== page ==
Monthly Archives: February 2008

Laugh


I’ve been too busy to post, but I found a great site where you upload your own pictures and caption them. Some of them are just hilarious.

Of course, I couldn’t resist capping this one of Ethan from this past summer.

Sick

I’ve been sick for the past week, started coming down with some sinus thing last Friday and whammo Saturday I spent the entire day either in bed or on the couch. So sick, in fact, that I didn’t even pick up my knitting for three days. The last time I was so sick I couldn’t get up was ten years ago when I had a major bout of bronchitis. Lack of sleep, lowered immune system conspired against me, and I was down for the count. I feel somewhat recovered, although Ethan is still killing us by getting up several times a night. We were up six times last night between him and the baby. No wonder it’s taken me a week to recover from this!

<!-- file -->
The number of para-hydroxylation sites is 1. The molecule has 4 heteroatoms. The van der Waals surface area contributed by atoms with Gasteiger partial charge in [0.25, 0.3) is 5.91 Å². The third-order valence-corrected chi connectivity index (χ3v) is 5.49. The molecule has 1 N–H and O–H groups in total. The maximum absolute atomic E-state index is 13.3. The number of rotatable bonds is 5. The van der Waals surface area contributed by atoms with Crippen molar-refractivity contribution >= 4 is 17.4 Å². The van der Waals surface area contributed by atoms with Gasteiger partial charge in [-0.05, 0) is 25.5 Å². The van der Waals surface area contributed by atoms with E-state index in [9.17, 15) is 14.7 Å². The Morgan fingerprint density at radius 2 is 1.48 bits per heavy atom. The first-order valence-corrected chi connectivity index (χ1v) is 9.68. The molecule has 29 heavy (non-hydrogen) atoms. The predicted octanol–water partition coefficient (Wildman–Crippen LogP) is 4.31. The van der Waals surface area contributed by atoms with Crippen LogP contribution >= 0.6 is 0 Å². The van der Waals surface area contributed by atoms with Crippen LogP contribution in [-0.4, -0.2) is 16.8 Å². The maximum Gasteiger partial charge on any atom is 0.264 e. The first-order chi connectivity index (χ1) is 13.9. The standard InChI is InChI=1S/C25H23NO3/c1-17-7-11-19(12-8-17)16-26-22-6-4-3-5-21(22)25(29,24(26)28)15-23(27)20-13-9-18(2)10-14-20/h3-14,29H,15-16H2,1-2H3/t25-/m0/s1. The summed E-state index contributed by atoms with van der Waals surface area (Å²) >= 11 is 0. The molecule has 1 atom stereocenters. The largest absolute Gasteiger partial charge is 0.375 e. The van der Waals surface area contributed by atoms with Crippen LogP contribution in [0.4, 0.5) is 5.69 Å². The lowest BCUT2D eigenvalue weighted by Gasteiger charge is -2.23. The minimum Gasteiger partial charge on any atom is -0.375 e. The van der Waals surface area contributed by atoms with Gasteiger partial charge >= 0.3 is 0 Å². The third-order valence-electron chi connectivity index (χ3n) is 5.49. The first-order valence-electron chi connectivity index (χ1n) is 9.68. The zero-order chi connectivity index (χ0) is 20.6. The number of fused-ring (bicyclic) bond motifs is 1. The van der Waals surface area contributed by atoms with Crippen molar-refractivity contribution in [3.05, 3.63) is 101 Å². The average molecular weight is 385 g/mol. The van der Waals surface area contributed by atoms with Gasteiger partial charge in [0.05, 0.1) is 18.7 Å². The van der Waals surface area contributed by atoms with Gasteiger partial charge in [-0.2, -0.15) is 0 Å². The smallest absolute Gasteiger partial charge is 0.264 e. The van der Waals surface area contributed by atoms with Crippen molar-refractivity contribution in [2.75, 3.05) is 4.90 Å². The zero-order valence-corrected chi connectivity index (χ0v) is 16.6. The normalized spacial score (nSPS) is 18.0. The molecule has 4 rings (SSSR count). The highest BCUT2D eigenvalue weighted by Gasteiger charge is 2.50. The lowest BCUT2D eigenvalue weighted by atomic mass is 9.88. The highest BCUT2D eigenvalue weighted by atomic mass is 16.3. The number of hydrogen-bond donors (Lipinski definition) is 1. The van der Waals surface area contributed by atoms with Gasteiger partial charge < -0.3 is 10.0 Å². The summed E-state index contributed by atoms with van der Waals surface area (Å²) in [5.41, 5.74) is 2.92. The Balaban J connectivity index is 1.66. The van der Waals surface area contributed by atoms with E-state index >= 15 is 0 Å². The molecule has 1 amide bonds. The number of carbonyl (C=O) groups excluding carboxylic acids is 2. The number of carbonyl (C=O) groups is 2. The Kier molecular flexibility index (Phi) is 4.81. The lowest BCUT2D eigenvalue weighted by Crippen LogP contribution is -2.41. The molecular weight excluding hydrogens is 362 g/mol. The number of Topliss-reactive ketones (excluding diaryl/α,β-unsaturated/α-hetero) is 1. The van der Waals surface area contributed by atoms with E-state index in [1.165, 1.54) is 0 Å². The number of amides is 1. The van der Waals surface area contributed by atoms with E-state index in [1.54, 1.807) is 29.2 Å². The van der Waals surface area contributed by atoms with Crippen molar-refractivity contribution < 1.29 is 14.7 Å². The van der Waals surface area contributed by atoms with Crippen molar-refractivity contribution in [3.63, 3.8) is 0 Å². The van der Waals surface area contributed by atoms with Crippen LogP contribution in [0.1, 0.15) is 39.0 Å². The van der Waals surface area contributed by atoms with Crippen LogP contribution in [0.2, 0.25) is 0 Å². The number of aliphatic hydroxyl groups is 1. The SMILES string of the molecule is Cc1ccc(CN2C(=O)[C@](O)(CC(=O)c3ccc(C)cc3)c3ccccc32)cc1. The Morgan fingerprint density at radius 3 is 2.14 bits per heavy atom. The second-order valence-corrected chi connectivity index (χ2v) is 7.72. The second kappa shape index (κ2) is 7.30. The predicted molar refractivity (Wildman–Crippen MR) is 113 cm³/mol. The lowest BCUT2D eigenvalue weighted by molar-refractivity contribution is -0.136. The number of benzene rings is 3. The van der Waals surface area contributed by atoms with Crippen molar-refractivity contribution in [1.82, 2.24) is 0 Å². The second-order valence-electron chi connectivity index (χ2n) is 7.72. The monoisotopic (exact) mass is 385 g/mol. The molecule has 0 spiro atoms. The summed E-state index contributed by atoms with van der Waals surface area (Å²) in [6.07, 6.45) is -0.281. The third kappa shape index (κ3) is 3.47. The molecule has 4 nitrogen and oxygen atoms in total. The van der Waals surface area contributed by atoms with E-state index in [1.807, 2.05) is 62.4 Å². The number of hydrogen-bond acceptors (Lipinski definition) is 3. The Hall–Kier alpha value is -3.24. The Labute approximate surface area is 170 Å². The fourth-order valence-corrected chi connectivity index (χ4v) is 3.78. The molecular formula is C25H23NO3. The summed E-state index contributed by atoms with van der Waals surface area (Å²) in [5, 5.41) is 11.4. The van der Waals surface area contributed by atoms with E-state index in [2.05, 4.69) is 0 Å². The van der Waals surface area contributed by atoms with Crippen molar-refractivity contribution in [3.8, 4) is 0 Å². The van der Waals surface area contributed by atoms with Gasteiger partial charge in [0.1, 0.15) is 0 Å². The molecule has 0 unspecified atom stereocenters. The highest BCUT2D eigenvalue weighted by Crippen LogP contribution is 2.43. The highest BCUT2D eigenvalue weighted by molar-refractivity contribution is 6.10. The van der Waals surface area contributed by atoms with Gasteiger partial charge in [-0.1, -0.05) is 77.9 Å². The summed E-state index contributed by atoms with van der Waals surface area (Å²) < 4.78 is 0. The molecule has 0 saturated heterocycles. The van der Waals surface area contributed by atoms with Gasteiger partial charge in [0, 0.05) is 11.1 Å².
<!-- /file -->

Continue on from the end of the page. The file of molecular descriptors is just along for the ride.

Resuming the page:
Fortunately, I seem to be the only one felled by this disaster cold, which is a good thing.

It’s so gray and dull here, I’m begging my primroses to stay alive just to have some color in the house. In fact, I caved and jumped on the Yarn Harlot bandwagon — I ordered Rabbitch’s Revenge sock yarn yesterday and I’m gonna make me a pair of nice, bright socks. I needs me some color.

In other knitting news, the Irish Hiking Scarf is coming along nicely (I think I’ve finally memorized the pattern properly, so that I can knit in the store without looking) and George’s boot socks have about 2.5 inches of the leg done. The gray and blue isn’t as blah as I thought it would be. The Knit Picks Wool of the Andes turned out to be quite nice to work with for a reasonably-priced wool, it doesn’t split, even with the sharp Knit Picks DPNs.

Grocery store is calling… joy.

There’s Something to be Said for Instinct

Aha! I found this, and my freaking out has lessened even more.